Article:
Development and use of synanthropic phytocenoses with complex invasion in Kaluga region

Cover Page

Abstract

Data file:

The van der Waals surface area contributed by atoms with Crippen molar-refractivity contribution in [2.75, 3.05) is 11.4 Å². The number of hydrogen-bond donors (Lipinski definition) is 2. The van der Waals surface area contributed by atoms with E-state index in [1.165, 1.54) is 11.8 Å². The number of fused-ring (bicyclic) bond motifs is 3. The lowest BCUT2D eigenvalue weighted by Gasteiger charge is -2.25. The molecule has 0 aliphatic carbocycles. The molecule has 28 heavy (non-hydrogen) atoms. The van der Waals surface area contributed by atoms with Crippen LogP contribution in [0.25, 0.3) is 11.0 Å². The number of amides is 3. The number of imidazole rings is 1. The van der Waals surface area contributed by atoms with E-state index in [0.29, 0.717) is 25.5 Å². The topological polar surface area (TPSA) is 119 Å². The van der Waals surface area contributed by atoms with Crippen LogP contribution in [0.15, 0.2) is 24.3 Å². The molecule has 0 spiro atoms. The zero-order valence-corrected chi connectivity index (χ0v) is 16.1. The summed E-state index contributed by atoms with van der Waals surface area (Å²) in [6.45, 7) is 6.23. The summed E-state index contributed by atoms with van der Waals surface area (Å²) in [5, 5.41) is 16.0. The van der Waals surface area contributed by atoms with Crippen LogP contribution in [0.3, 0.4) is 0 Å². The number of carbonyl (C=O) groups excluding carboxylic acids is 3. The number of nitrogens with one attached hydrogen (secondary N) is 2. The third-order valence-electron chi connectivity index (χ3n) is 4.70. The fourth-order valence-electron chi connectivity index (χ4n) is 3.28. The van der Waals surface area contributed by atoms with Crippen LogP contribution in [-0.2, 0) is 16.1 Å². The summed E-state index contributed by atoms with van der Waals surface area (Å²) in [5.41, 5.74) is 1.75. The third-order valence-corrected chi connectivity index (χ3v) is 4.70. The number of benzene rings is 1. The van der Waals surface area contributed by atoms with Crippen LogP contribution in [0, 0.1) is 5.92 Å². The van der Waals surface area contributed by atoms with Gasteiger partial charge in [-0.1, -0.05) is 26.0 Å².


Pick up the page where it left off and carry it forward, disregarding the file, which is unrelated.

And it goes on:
Currently, less than 33% of arable land is used in Meshchovskoye Opolye. Optimizing technology elements of resource-saving development of synanthropic fallow phytocenoses with complex invasion is relevant. The article is devoted to analysis of development of self-organizing phytocenoses with varying invasion degrees and their use on lands temporarily withdrawn from active agricultural use. Field experiments were carried out on postagrogenic gray forest loamy soils in Kaluga Research Institute of Agriculture in 2006-2018. Influence of mineral fertilizers as an optimization element of technology of fallow development was studied using transects and permanent survey sites on the area of 12.0 ha. The reasons for change in productivity and its determining elements in hayfields in autogenous - allogenic phytocenoses were analysed. We established that economic value of plant communities was determined by potential of constituent species and variability of their productivity in years with various environmental conditions. 12 years later phytocenoses become homogeneous and consist of 10-12 main plant species, determining green mass productivity by 75%. Compared to native species invasive plant species have 1.4-2.0 fold higher productivity which accounts for 60% and more productivity of phytocenoses. Transforming role of Erigeron canadensis L., Lupinus polyphyllus Lindl. and Solidago gigantea Ait. on their expansion into aboriginal herb (share in mowed mass - 40% or more) communities was shown; their high adaptive potential for ecological-soil conditions of Meshchovskoye Opolye (center of Nonchernozem Zone of Russia) was established. Application of mineral fertilizers (P40K90) in the secondary Trifolium medium phytocenoses (more than 40%) contributed to 2.4-fold increase in its productivity (from 1.38 to 3.29 kg/m2) and increased productivity stability by 60%, reducing low-value species in crop structure by 1.6 times. The total area of cenopopulations increased by 10.4-21.5%, yields - from 2.31 to 4.41 kg/m2.